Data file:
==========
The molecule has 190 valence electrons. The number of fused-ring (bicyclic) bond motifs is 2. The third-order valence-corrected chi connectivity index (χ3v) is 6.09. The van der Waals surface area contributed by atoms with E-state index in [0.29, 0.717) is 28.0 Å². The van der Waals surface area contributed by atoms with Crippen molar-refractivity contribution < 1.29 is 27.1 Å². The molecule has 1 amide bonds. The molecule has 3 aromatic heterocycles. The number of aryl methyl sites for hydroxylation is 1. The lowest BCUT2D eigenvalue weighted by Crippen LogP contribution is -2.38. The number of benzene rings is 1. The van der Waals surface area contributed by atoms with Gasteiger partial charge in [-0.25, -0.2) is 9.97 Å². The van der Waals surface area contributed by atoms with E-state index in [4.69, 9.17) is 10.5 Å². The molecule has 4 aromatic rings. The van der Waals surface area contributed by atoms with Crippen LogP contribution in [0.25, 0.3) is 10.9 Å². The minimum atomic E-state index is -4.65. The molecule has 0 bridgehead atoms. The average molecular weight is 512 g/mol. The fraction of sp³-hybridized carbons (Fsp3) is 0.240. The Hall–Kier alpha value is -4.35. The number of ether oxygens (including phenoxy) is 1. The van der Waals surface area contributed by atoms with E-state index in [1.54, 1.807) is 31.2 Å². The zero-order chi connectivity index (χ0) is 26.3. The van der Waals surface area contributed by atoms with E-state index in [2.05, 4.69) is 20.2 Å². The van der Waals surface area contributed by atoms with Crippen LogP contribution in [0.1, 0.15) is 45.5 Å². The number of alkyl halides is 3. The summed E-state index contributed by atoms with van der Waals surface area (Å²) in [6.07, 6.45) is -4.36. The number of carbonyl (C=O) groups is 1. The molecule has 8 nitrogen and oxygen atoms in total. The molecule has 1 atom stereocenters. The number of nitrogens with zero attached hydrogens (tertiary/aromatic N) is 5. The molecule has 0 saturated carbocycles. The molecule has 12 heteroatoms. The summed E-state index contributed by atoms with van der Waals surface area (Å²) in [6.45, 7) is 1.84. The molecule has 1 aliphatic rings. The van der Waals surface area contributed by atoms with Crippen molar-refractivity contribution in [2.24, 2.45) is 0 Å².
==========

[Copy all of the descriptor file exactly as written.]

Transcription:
The molecule has 190 valence electrons. The number of fused-ring (bicyclic) bond motifs is 2. The third-order valence-corrected chi connectivity index (χ3v) is 6.09. The van der Waals surface area contributed by atoms with E-state index in [0.29, 0.717) is 28.0 Å². The van der Waals surface area contributed by atoms with Crippen molar-refractivity contribution < 1.29 is 27.1 Å². The molecule has 1 amide bonds. The molecule has 3 aromatic heterocycles. The number of aryl methyl sites for hydroxylation is 1. The lowest BCUT2D eigenvalue weighted by Crippen LogP contribution is -2.38. The number of benzene rings is 1. The van der Waals surface area contributed by atoms with Gasteiger partial charge in [-0.25, -0.2) is 9.97 Å². The van der Waals surface area contributed by atoms with E-state index in [4.69, 9.17) is 10.5 Å². The molecule has 4 aromatic rings. The van der Waals surface area contributed by atoms with Crippen LogP contribution in [0.25, 0.3) is 10.9 Å². The minimum atomic E-state index is -4.65. The molecule has 0 bridgehead atoms. The average molecular weight is 512 g/mol. The fraction of sp³-hybridized carbons (Fsp3) is 0.240. The Hall–Kier alpha value is -4.35. The number of ether oxygens (including phenoxy) is 1. The van der Waals surface area contributed by atoms with E-state index in [1.54, 1.807) is 31.2 Å². The zero-order chi connectivity index (χ0) is 26.3. The van der Waals surface area contributed by atoms with E-state index in [2.05, 4.69) is 20.2 Å². The van der Waals surface area contributed by atoms with Crippen LogP contribution in [0.1, 0.15) is 45.5 Å². The number of alkyl halides is 3. The summed E-state index contributed by atoms with van der Waals surface area (Å²) in [6.07, 6.45) is -4.36. The number of carbonyl (C=O) groups is 1. The molecule has 8 nitrogen and oxygen atoms in total. The molecule has 1 atom stereocenters. The number of nitrogens with zero attached hydrogens (tertiary/aromatic N) is 5. The molecule has 0 saturated carbocycles. The molecule has 12 heteroatoms. The summed E-state index contributed by atoms with van der Waals surface area (Å²) in [6.45, 7) is 1.84. The molecule has 1 aliphatic rings. The van der Waals surface area contributed by atoms with Crippen molar-refractivity contribution in [2.24, 2.45) is 0 Å².